Hourly counts of the common species resulted in negatively biased trends. The same was not observed for the rare and overdispersed species, though with more simulations and an associated decline in variance, a difference in bias among data types might also become apparent for the overdispersed species. In general, we would not expect a difference in mean trend among data types given a good model fit and simulation model. Comparisons of simulated and real data suggest the overall distribution of hourly counts were comparable. However, compared to the rare and overdispersed species, counts of the common species were spread over a longer migration season (Appendix 2), and as a result, counts were more consistent over the season, with less of a migration peak. Further, the negative binomial dispersion parameters (k.day and k.hr, Appendix 2) were specified to more closely reflect a Poisson distribution of counts, and the negative binomial distribution tended to result in a more negative mean trend than the Poisson model for hourly data. Thus, a combination of simulation model specification and poor model fit might have led to the observed bias in trends for hourly (all models) and daily (Poisson model) counts of the common species.
Compared with an NB or Poisson data model, a ZINB data model applied to hourly or daily counts did not improve bias or precision of trends for any of the three species. Accounting for zero-inflation in addition to assuming overdispersed counts through an NB data distribution likely resulted in an overparameterized model. Further, in these simulations, additional zero observations were introduced to the data in response to simulated weather conditions. We did not subsequently include weather as a covariate to model zero-inflation independently. Doing so may have improved the performance of the ZINB model over the NB model, particularly for hourly migration counts.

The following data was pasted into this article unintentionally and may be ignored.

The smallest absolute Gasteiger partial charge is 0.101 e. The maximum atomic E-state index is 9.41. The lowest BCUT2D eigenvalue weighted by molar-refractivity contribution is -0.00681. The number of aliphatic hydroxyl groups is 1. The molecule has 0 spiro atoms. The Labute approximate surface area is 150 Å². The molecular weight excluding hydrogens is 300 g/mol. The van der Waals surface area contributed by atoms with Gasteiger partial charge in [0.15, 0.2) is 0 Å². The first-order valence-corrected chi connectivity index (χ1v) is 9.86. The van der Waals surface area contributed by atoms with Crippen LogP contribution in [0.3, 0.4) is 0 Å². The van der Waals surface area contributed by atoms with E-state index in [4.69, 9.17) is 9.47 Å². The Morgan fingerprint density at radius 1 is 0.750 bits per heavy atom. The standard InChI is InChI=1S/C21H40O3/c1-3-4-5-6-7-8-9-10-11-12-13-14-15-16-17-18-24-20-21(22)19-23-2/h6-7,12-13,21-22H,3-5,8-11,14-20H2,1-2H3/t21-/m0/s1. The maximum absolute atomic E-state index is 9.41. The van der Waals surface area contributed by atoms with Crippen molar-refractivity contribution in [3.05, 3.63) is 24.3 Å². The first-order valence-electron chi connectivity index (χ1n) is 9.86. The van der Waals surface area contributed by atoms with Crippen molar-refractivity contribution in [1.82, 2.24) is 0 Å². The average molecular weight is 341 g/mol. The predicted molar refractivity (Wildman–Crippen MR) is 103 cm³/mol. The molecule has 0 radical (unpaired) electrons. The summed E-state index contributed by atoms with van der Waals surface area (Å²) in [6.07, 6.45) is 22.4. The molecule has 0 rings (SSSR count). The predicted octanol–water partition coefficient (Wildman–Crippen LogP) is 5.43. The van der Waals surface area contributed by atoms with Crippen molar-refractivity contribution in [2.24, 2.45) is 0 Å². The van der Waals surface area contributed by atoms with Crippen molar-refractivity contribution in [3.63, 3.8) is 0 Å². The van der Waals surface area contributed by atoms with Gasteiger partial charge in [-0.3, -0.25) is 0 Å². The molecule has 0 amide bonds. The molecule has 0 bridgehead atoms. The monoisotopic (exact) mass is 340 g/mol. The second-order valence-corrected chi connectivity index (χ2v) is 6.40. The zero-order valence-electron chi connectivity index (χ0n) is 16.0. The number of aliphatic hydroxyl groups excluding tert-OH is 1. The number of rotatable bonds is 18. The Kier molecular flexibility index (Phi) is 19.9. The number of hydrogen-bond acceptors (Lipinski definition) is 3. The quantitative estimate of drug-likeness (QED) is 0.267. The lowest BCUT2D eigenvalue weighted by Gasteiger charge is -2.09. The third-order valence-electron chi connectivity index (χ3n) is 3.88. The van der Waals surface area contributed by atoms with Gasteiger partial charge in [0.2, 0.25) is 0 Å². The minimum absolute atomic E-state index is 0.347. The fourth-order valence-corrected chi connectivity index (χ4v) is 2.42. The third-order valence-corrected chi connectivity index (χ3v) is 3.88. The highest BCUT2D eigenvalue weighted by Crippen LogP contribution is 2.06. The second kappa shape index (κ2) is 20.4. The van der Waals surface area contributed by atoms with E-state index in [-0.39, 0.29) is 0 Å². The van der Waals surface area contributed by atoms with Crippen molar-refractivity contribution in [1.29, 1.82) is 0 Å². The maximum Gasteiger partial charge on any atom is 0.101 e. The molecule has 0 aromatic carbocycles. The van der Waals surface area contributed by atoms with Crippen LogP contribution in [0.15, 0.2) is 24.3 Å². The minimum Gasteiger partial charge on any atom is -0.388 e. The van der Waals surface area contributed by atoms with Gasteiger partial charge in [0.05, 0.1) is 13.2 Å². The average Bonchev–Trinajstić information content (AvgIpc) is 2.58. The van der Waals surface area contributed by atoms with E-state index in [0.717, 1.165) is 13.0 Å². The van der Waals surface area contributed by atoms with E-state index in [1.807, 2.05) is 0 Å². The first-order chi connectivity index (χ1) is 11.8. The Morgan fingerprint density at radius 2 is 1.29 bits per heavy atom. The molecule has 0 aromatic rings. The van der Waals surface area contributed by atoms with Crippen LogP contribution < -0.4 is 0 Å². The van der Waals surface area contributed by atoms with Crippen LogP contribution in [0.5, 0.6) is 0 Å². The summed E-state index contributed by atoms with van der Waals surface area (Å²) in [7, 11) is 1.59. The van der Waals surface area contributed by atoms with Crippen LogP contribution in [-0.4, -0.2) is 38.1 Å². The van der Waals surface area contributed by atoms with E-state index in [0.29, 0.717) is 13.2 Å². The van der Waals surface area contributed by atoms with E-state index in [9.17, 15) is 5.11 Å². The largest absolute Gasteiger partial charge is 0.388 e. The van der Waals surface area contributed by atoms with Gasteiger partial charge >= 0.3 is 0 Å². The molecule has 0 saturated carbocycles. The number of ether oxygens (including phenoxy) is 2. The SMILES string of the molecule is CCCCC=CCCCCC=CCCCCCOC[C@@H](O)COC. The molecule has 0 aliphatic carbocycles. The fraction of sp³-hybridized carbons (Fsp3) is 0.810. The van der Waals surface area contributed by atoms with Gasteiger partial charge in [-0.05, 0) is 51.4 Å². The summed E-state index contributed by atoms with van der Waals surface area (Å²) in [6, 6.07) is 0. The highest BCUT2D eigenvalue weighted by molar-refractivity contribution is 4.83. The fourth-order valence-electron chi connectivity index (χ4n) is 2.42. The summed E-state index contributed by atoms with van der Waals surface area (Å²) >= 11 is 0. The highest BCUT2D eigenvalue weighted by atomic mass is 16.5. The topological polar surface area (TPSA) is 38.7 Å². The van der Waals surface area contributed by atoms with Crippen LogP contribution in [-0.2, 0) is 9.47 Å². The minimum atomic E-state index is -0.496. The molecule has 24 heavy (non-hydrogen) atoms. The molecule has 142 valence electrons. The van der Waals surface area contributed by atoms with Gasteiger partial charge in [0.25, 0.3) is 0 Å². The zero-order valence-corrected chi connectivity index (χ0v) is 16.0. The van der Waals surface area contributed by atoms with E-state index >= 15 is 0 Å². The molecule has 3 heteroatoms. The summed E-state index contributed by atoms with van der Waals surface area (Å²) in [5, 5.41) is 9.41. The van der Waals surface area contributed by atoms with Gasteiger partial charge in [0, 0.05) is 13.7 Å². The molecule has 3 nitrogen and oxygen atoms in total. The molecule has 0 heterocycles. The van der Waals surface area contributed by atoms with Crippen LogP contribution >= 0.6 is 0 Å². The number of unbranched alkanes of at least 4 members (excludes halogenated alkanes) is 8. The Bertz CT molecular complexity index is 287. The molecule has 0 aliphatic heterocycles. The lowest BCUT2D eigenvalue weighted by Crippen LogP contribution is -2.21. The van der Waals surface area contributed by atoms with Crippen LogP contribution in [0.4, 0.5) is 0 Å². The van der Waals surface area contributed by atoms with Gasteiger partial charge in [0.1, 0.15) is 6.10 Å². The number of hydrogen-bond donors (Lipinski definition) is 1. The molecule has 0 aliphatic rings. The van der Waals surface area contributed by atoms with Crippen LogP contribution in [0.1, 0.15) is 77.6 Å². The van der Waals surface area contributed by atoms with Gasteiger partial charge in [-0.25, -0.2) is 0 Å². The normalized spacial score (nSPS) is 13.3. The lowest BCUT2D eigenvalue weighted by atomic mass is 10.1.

The use of migration counts to estimate a population trend relies on the assumption that the relationship between migration counts and the population they are monitoring has not changed directionally over time. In other words, we assume that factors influencing the proportion of the monitored population detected each year varied randomly and not systematically over time (Crewe et al. 2015). In this study, we simulated random variation in sampling effort over time. Systematic variation in sampling effort, migration route (Vardanis et al. 2011), breeding and wintering distribution (Paprocki et al. 2014), or in stopover duration in response to climate change or other extrinsic factor, has the potential to bias population trends and lead to poor inference from results (Kéry and Schmidt 2008, Crewe et al. 2015). We did not assess whether or how aggregating counts in the presence of a systematic change in detection might affect the accuracy and precision of trends, though the simulations described here could be modified for that purpose. The analysis of real migration count data should take potential sources of detection bias into consideration, either by including ancillary data (e.g., weather, effort, habitat, stopover duration, methodology) as covariates, or, at a minimum, by explicitly stating how potential sources of bias might impact the results reported. Combining alternative sources of data from throughout the annual life cycle (Link et al. 2008, Paprocki et al. 2014), for example into an integrated population model (Link et al. 2008), also has the potential to improve inference drawn about population trends derived from migration counts.